The stack, queue and linked list in the data structure should be the most basic. It is also very important, such as graph, tree, binary tree, optimal binary tree / solution, etc. I didn't expect the front end to know the data structure. To sum up, use JavaScript to realize the two-way linked list in the stack, queue and linked list in the data structure.

The data structure question asked during the interview was a little confused at that time. I didn't know how to start with paper and pen. It's not difficult to write it later. In particular, the stack and queue can be directly realized by the pop(), push(), shift(), unshift() methods of the native Array. These methods were specially recorded when making JSON data before. It's really that lard was confused and didn't write it.

# Stack, queue

The first is the realization of stack and queue. The core idea of stack is "first in first out", and the core idea of queue is "first in first out". In class, teachers keep emphasizing their differences. Queue is like queue, first in first out; The stack is unreasonable, first in and then out. If you are a salesperson, the products produced by your husband are piled up in the warehouse and sell the latest products, you may be approved as PPT by your boss in the end.

First, the implementation of stack. Let's take a look at the main methods to be implemented:

- pop(): the top element of the stack is out of the stack and returned
- push(el): put new elements on the stack
- peek(): return stack top element
- size(): returns the length of the stack
- isEmpty(): Returns whether the stack is empty
- clear(): clear stack
- print(): print stack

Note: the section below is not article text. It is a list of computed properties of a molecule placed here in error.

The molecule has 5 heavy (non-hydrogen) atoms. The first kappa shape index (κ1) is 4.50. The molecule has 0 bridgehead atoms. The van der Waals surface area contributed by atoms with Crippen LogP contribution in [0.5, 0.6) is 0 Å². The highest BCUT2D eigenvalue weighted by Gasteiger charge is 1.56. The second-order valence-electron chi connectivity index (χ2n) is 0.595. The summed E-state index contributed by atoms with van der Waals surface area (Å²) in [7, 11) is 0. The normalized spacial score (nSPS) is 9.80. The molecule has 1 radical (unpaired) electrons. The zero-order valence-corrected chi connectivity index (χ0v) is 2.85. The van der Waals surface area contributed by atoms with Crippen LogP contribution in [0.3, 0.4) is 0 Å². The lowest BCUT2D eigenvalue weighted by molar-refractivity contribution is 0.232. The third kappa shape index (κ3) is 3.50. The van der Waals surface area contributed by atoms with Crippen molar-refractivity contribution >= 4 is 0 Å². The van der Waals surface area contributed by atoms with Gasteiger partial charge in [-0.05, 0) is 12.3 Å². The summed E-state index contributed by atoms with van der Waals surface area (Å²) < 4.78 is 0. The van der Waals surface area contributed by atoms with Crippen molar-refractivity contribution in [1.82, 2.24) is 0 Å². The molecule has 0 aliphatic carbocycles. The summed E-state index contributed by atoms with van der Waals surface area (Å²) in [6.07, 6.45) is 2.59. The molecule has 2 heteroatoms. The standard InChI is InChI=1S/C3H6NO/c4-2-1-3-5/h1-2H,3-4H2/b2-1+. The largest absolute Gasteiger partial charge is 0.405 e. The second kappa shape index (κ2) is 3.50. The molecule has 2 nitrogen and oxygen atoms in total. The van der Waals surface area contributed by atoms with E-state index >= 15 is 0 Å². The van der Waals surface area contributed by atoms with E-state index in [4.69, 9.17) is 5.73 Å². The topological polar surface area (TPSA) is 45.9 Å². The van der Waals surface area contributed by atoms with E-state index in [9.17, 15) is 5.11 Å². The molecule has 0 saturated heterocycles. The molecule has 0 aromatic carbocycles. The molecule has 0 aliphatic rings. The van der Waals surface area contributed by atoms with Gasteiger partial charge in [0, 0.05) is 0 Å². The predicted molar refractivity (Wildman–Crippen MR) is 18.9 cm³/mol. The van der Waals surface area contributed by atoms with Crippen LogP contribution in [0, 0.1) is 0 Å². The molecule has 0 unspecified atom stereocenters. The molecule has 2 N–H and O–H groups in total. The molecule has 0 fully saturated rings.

class Stack { constructor(...val){ this.values = [...val] } pop(){ return this.values.pop() } push(val){ this.values.push(val) } peek(){ return this.values[this.values.length-1] } size(){ return this.values.length } isEmpty(){ return this.values.length == 0 } clear(){ this.values = [] } print(){ console.log(this.values.toString()) } }

Then there is the implementation of queue, which is very similar to the implementation of stack:

- dequeue(): the header element is dequeued
- enqueue(el): new elements are listed
- front(): return queue header
- size(): returns the length of the queue
- isEmpty(): Returns whether the queue is empty
- clear(): clear the queue
- print(): print queue

class Queue { constructor(...val){ this.values = [...val] } dequeue(){ return this.values.shift() } enqueue(val){ this.values.push(val) } front(){ return this.values[0] } size(){ return this.values.length } isEmpty(){ return this.values.length == 0 } clear(){ this.values = [] } print(){ console.log(this.values.toString()) } }

# Bidirectional linked list

Compared with stack and queue, bidirectional linked list is a little more complex. There is no order in a two-way linked list, but each Node will have a Pointer pointing to the Previous and Next nodes of the Node. There is also a Head Pointer and Tail Pointer pointing to the Head and Tail nodes of the linked list respectively. If not, it will point to Null, that is, Null Pointer. The theory may not be clear, or the diagram is relatively clear

[the external link image transfer fails, and the source station may have an anti-theft chain mechanism. It is recommended to save the image and upload it directly (img-XB8Rqn81-1614410881199)(JavaScript realizes the stack, queue and two-way linked list of data structure. assets/image-20201221191959448.png)]

The second is the implementation. First, we have to have a Node class Node, including the front pointer, rear pointer and data:

class Node { constructor(el) { this.element = el this.previous = null this.next = null } toString(){ return this.element } }

Then is the implementation of linked list:

- append(el): add node elements
- insert(position, el): inserts a node element at a specified position
- getNode(position): get the node element of the specified position
- get(position): get the node data of the specified location